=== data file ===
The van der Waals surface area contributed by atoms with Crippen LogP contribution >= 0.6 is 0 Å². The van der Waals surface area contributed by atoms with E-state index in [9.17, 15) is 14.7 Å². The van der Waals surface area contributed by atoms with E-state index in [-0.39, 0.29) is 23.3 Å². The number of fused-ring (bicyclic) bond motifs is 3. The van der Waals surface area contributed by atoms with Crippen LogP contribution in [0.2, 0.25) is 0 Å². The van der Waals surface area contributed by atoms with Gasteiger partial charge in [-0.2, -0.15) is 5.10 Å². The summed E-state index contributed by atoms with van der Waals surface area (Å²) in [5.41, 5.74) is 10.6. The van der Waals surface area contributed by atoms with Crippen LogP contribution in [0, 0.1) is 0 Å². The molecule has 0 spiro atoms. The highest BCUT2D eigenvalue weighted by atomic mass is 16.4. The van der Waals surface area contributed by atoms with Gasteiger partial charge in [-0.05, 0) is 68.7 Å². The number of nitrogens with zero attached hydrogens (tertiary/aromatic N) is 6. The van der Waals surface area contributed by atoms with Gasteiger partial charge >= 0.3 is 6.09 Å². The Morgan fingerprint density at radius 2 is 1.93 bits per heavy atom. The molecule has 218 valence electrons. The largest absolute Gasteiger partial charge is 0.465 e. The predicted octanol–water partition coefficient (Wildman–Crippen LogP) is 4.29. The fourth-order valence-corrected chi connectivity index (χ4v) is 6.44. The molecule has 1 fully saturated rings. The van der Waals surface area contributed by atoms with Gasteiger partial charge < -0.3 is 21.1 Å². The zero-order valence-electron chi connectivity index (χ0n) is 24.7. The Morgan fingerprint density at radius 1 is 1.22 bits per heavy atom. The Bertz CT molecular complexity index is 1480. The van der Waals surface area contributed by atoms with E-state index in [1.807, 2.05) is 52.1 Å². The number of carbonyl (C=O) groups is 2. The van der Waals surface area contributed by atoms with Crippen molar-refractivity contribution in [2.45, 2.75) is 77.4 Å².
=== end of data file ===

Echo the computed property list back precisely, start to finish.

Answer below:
The van der Waals surface area contributed by atoms with Crippen LogP contribution >= 0.6 is 0 Å². The van der Waals surface area contributed by atoms with E-state index in [9.17, 15) is 14.7 Å². The van der Waals surface area contributed by atoms with E-state index in [-0.39, 0.29) is 23.3 Å². The number of fused-ring (bicyclic) bond motifs is 3. The van der Waals surface area contributed by atoms with Crippen LogP contribution in [0.2, 0.25) is 0 Å². The van der Waals surface area contributed by atoms with Gasteiger partial charge in [-0.2, -0.15) is 5.10 Å². The summed E-state index contributed by atoms with van der Waals surface area (Å²) in [5.41, 5.74) is 10.6. The van der Waals surface area contributed by atoms with Crippen LogP contribution in [0, 0.1) is 0 Å². The molecule has 0 spiro atoms. The highest BCUT2D eigenvalue weighted by atomic mass is 16.4. The van der Waals surface area contributed by atoms with Gasteiger partial charge in [-0.05, 0) is 68.7 Å². The number of nitrogens with zero attached hydrogens (tertiary/aromatic N) is 6. The van der Waals surface area contributed by atoms with Gasteiger partial charge >= 0.3 is 6.09 Å². The Morgan fingerprint density at radius 2 is 1.93 bits per heavy atom. The molecule has 218 valence electrons. The largest absolute Gasteiger partial charge is 0.465 e. The predicted octanol–water partition coefficient (Wildman–Crippen LogP) is 4.29. The fourth-order valence-corrected chi connectivity index (χ4v) is 6.44. The molecule has 1 fully saturated rings. The van der Waals surface area contributed by atoms with Gasteiger partial charge < -0.3 is 21.1 Å². The zero-order valence-electron chi connectivity index (χ0n) is 24.7. The Morgan fingerprint density at radius 1 is 1.22 bits per heavy atom. The Bertz CT molecular complexity index is 1480. The van der Waals surface area contributed by atoms with E-state index in [1.807, 2.05) is 52.1 Å². The number of carbonyl (C=O) groups is 2. The van der Waals surface area contributed by atoms with Crippen molar-refractivity contribution in [2.45, 2.75) is 77.4 Å².